Bodurka-Bevers D, Morris M, Eifel PJ, Levenback C, Bevers MW, Lucas KR, et al. Posttherapy surveillance of women with cervical cancer: an outcomes analysis. Gynecologic oncology. 2000;78(2):187–93. doi:10.1006/gyno.2000.5860.
Brooks RA, Rader JS, Dehdashti F, Mutch DG, Powell MA, Thaker PH, et al. Surveillance FDG-PET detection of asymptomatic recurrences in patients with cervical cancer. Gynecologic oncology. 2009;112(1):104–9. doi:10.1016/j.ygyno.2008.08.028.
The authors are grateful to Ms. Julia Rengier-Styles for her help in preparing the manuscript.
Compliance with ethical standards
All procedures performed in studies involving human participants were in accordance with the ethical standards of the institutional and/or national research committee and with the 1964 Helsinki declaration and its later amendments or comparable ethical standards.
As the study was a retrospective data extraction from our hospital records without direct treatment intervention the informed consent for study participation was not a requirement.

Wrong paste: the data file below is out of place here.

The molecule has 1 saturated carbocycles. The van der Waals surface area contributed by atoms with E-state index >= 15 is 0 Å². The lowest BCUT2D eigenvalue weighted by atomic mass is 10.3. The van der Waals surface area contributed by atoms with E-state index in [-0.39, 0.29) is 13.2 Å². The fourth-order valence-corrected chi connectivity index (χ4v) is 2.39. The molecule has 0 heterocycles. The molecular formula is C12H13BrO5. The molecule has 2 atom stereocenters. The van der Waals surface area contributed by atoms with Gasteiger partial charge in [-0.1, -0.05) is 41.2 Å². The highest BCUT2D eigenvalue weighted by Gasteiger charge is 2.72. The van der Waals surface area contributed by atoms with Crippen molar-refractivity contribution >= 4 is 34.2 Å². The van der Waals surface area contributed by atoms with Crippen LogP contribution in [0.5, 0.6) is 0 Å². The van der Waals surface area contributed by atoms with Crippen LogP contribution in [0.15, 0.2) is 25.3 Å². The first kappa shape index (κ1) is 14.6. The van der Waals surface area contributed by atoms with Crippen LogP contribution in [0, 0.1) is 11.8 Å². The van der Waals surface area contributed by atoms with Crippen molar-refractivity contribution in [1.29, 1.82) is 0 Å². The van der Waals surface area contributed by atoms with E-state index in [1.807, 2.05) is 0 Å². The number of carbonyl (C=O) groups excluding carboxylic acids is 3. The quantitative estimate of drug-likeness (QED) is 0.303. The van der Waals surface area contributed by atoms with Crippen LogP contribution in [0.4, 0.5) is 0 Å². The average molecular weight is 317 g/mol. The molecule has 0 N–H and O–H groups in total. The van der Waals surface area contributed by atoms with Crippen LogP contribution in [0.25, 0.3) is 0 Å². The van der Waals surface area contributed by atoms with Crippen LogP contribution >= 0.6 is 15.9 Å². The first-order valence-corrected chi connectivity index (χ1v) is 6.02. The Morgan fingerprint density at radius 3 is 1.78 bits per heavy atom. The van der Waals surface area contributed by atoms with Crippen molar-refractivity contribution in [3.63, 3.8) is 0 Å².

The authors declare that they have no competing interests.
FGH: conception, design, acquisition of data, analysis and interpretation of data. Drafted the manuscript. Gave final approval to the version to be published. TB: acquisition of data and interpretation. JOP: conception, design, analysis and interpretation of data. JB: accountable for all aspects of the work. MO: accountable for all aspects of the work, gave final approval of the version to be published. All authors read and approved the final manuscript.
About this article
Cite this article
Herrera, F.G., Breuneval, T., Prior, J.O. et al. [18F]FDG-PET/CT metabolic parameters as useful prognostic factors in cervical cancer patients treated with chemo-radiotherapy. Radiat Oncol 11, 43 (2016) doi:10.1186/s13014-016-0614-x
- Cervical cancer
- Tumor glycolytic volume
- Standard uptake value